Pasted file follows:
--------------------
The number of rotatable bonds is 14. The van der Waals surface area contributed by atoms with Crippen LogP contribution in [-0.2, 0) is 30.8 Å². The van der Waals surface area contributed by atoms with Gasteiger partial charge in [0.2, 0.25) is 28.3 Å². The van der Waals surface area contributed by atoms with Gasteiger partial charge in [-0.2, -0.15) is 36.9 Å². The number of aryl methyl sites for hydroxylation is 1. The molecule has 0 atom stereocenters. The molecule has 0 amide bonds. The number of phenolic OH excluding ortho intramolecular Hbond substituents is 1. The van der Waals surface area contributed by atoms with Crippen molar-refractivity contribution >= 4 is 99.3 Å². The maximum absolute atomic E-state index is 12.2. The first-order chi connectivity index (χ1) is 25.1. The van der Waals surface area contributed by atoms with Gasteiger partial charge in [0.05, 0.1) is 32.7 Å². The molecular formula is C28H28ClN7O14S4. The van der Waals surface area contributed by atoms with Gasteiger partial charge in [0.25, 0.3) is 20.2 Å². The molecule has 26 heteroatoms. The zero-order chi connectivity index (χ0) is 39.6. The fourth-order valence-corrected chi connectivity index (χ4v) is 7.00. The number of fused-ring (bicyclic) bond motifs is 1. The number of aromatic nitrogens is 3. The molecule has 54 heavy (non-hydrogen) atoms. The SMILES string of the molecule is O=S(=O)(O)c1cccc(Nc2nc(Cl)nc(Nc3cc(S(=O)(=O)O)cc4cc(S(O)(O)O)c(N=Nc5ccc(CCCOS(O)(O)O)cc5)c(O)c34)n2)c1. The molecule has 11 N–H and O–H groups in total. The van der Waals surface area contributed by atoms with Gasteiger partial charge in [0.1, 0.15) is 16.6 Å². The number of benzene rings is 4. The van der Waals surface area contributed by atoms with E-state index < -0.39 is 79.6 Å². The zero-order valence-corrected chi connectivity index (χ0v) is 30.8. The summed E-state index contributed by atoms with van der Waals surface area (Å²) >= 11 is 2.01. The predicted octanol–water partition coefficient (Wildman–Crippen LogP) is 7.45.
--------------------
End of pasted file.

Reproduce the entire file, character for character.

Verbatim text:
The number of rotatable bonds is 14. The van der Waals surface area contributed by atoms with Crippen LogP contribution in [-0.2, 0) is 30.8 Å². The van der Waals surface area contributed by atoms with Gasteiger partial charge in [0.2, 0.25) is 28.3 Å². The van der Waals surface area contributed by atoms with Gasteiger partial charge in [-0.2, -0.15) is 36.9 Å². The number of aryl methyl sites for hydroxylation is 1. The molecule has 0 atom stereocenters. The molecule has 0 amide bonds. The number of phenolic OH excluding ortho intramolecular Hbond substituents is 1. The van der Waals surface area contributed by atoms with Crippen molar-refractivity contribution >= 4 is 99.3 Å². The maximum absolute atomic E-state index is 12.2. The first-order chi connectivity index (χ1) is 25.1. The van der Waals surface area contributed by atoms with Gasteiger partial charge in [0.05, 0.1) is 32.7 Å². The molecular formula is C28H28ClN7O14S4. The van der Waals surface area contributed by atoms with Gasteiger partial charge in [0.25, 0.3) is 20.2 Å². The molecule has 26 heteroatoms. The zero-order chi connectivity index (χ0) is 39.6. The fourth-order valence-corrected chi connectivity index (χ4v) is 7.00. The number of fused-ring (bicyclic) bond motifs is 1. The number of aromatic nitrogens is 3. The molecule has 54 heavy (non-hydrogen) atoms. The SMILES string of the molecule is O=S(=O)(O)c1cccc(Nc2nc(Cl)nc(Nc3cc(S(=O)(=O)O)cc4cc(S(O)(O)O)c(N=Nc5ccc(CCCOS(O)(O)O)cc5)c(O)c34)n2)c1. The molecule has 11 N–H and O–H groups in total. The van der Waals surface area contributed by atoms with Gasteiger partial charge in [0.1, 0.15) is 16.6 Å². The number of benzene rings is 4. The van der Waals surface area contributed by atoms with E-state index < -0.39 is 79.6 Å². The zero-order valence-corrected chi connectivity index (χ0v) is 30.8. The summed E-state index contributed by atoms with van der Waals surface area (Å²) >= 11 is 2.01. The predicted octanol–water partition coefficient (Wildman–Crippen LogP) is 7.45.